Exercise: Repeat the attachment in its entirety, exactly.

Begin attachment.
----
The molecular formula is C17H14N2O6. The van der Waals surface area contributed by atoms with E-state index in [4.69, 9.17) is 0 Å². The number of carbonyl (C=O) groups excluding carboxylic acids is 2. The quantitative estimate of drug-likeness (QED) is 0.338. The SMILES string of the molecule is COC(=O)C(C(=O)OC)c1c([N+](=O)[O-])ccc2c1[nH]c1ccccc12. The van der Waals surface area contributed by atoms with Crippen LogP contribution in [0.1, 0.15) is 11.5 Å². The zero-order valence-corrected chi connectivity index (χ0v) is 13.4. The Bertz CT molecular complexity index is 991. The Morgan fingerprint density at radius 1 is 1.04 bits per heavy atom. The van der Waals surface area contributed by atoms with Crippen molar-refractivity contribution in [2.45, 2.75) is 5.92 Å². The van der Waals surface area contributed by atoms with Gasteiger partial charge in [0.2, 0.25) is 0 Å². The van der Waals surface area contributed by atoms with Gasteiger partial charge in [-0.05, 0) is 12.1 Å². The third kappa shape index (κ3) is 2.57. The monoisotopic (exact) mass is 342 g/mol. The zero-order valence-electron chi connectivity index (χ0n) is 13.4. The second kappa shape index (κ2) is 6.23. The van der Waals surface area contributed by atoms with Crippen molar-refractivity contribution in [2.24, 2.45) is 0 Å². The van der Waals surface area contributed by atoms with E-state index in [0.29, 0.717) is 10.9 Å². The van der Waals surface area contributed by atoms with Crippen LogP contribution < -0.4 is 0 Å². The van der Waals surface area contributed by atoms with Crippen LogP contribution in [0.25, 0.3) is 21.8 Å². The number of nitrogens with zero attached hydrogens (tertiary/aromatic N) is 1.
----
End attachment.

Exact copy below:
The molecular formula is C17H14N2O6. The van der Waals surface area contributed by atoms with E-state index in [4.69, 9.17) is 0 Å². The number of carbonyl (C=O) groups excluding carboxylic acids is 2. The quantitative estimate of drug-likeness (QED) is 0.338. The SMILES string of the molecule is COC(=O)C(C(=O)OC)c1c([N+](=O)[O-])ccc2c1[nH]c1ccccc12. The van der Waals surface area contributed by atoms with Crippen LogP contribution in [0.1, 0.15) is 11.5 Å². The zero-order valence-corrected chi connectivity index (χ0v) is 13.4. The Bertz CT molecular complexity index is 991. The Morgan fingerprint density at radius 1 is 1.04 bits per heavy atom. The van der Waals surface area contributed by atoms with Crippen molar-refractivity contribution in [2.45, 2.75) is 5.92 Å². The van der Waals surface area contributed by atoms with Gasteiger partial charge in [0.2, 0.25) is 0 Å². The van der Waals surface area contributed by atoms with Gasteiger partial charge in [-0.05, 0) is 12.1 Å². The third kappa shape index (κ3) is 2.57. The monoisotopic (exact) mass is 342 g/mol. The zero-order valence-electron chi connectivity index (χ0n) is 13.4. The second kappa shape index (κ2) is 6.23. The van der Waals surface area contributed by atoms with Crippen molar-refractivity contribution in [2.24, 2.45) is 0 Å². The van der Waals surface area contributed by atoms with E-state index in [0.29, 0.717) is 10.9 Å². The van der Waals surface area contributed by atoms with Crippen LogP contribution < -0.4 is 0 Å². The van der Waals surface area contributed by atoms with Crippen LogP contribution in [0.25, 0.3) is 21.8 Å². The number of nitrogens with zero attached hydrogens (tertiary/aromatic N) is 1.